BoE’s Monetary Policy Committee voted today to keep the official bank rates paid to commercial bank reserves unchanged at 0.5%. The move to keep the bank rates constant was widely expected from the markets. In regards to the asset purchase program, the bank will for the moment continue on with the program that is due to expire in Novemeber. No comments were made in regards to the expectations to further stretch the BoE’s asset purchase program but will be under scrutiny.
The current interest rates are at an all time low since March 2009, when the BoE had cut the interest rates to 0.5%. Around the same time the Central bank and also initiated an asset purchase program which is currently at £375 billion.
As reported earlier today in our Pre Market Analysis of the Interest rates, it is a bit too early for the BoE to undertake additional measures to ease UK’s economy. With the Funding for Lending scheme that started yesterday, it is evident that the BoE’s MPC would prefer to wait and watch.
In addition to the asset purchase program, the FLS, brings an additional £2.5 billion which is aimed to incentivize banks that pass on the loans to small/medium sized businesses and individuals. This has been the biggest loan guarantee scheme to date. Analysts have already pointed out that with a large number of UK banks participating under the FLS, there is a possibility that the UK’s economy could get the much needed boost to encourage spending. However, banks that fail to fall short of the criteria could also be penalized, thus making this an effective loan scheme to inject into the economy.
The latest stand by the BoE clearly hints at the fact that a lot is riding on the extra funding schemes that has been launched and thus find it appropriate, atleast for the moment to wait until November when the current asset purchase program draws to a close. Since their last meeting, UK has been faced with a lot of grim economic news. The country’s second quarter GDP showed a contraction of 0.7% and then came the news of the slowdown in UK’s manufacturing sector which dropped to an all time low in 38 months.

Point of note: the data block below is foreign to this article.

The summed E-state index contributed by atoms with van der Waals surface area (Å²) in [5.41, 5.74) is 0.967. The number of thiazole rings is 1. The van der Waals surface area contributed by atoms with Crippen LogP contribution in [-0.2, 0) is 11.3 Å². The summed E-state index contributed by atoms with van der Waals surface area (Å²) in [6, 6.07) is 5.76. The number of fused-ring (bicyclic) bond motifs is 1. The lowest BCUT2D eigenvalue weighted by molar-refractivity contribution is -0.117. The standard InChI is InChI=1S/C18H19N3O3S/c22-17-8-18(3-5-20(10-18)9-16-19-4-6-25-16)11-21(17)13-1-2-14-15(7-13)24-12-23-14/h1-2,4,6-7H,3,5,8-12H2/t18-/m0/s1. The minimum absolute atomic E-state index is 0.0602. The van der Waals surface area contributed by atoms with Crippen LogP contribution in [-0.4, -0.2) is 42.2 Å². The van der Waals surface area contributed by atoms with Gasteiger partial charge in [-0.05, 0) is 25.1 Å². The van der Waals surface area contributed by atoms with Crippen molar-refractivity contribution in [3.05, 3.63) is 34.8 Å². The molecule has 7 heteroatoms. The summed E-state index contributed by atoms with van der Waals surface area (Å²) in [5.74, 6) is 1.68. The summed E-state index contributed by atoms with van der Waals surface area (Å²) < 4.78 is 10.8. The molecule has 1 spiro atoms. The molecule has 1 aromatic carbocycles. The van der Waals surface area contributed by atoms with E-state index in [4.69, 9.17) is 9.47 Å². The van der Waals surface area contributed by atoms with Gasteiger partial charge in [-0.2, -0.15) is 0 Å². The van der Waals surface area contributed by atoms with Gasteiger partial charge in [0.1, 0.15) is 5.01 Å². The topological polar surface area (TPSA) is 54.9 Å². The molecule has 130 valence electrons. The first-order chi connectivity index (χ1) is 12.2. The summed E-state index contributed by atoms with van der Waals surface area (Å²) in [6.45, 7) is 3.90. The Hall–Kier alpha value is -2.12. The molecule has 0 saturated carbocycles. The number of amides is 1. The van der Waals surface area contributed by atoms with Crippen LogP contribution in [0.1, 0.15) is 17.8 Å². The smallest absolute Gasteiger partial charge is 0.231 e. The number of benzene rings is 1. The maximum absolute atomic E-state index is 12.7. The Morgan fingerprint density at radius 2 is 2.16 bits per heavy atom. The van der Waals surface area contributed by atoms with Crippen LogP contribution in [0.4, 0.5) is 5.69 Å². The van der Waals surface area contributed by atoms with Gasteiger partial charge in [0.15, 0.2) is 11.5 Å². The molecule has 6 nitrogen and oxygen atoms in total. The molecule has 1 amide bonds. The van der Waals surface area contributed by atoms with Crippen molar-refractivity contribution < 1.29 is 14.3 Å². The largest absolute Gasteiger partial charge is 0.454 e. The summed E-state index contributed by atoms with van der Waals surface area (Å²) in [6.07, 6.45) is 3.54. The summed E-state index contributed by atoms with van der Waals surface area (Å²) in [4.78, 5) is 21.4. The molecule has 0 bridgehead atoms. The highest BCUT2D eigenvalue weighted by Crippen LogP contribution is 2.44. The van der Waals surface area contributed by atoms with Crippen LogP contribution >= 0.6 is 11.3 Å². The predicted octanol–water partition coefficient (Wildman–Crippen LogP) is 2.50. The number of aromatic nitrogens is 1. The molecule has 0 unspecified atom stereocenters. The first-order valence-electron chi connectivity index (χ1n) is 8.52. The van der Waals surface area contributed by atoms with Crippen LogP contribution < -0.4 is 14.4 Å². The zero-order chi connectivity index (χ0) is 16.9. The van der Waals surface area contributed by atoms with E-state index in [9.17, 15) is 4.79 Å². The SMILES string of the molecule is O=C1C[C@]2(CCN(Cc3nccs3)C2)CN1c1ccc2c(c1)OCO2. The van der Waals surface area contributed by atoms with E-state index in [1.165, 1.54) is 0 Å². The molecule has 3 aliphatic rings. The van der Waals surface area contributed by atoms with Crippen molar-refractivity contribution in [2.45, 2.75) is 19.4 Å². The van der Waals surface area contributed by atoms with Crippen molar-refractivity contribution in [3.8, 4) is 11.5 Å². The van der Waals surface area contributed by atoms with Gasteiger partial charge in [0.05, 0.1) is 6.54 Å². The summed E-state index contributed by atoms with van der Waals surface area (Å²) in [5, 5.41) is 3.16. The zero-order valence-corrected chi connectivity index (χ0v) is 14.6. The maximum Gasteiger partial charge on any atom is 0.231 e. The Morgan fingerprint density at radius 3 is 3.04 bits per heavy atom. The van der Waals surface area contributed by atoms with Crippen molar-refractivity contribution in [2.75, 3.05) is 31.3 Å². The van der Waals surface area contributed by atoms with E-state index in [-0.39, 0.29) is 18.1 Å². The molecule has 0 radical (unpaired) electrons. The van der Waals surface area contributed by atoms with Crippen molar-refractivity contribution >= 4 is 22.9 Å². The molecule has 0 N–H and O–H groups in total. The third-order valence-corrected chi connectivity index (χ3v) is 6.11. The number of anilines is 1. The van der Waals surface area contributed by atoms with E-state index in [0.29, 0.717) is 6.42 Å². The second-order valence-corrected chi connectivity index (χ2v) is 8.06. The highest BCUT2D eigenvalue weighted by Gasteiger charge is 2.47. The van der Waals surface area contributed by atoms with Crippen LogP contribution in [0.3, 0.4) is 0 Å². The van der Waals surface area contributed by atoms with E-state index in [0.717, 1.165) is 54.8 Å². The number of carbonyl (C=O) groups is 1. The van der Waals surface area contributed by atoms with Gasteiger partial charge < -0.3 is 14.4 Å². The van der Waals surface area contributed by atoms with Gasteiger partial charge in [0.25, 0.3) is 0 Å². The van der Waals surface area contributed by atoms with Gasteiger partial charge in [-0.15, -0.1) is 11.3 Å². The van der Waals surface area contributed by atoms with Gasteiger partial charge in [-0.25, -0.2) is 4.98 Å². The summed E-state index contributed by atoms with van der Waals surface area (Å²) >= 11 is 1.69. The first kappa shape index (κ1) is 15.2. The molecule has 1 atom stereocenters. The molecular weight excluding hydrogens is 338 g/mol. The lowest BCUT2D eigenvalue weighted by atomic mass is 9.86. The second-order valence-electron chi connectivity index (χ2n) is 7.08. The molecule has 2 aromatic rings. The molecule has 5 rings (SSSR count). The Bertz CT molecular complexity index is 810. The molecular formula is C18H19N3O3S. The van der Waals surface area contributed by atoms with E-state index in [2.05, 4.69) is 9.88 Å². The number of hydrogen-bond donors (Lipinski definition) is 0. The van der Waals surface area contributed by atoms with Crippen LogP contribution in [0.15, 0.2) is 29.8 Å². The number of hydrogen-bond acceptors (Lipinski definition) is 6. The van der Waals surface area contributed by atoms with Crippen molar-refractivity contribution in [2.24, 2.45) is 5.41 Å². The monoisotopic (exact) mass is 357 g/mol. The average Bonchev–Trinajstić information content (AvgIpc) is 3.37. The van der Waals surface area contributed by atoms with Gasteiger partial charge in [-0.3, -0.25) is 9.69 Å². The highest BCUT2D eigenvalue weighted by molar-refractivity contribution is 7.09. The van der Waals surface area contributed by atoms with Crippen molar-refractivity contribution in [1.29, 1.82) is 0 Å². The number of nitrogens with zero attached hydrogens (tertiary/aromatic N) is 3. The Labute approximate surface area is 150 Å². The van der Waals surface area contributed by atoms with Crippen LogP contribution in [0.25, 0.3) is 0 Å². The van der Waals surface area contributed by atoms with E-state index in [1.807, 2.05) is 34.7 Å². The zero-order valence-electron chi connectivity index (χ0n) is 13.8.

The BoE’s decision, falls somewhat in line with S&P which kept the UK’s investment grade rating unchanged at Triple A. During the announcement Standard and Poors mentioned that the UK’s economy could pick up towards the end of the year. By not announcing any additional stimulus to what is already in place, the BoE governing body seems hopeful of a rebound during the course of the next few months.
With the Olympic Games underway, speculation is rife that the games would help to push up the UK’s failing economy. What’s worth mentioning is that the nation has been resilient, given the global economic slowdown and the UK’s close proximity to the Eurozone which is struggling to get out of the sovereign debt crisis.
Focus will now shift to the ECB press release scheduled in a few hours time. A lot is riding on ECB President Draghi whose recent comments on doing whatever it takes to sustain the Euro. Analysts will be closely watching the key decisions that will be taken during the ECB interest rate decision. Amidst the expectations, Germany’s Bundesbank, one of the most important and authoritative bank in the bloc has warned the ECB not to overstep.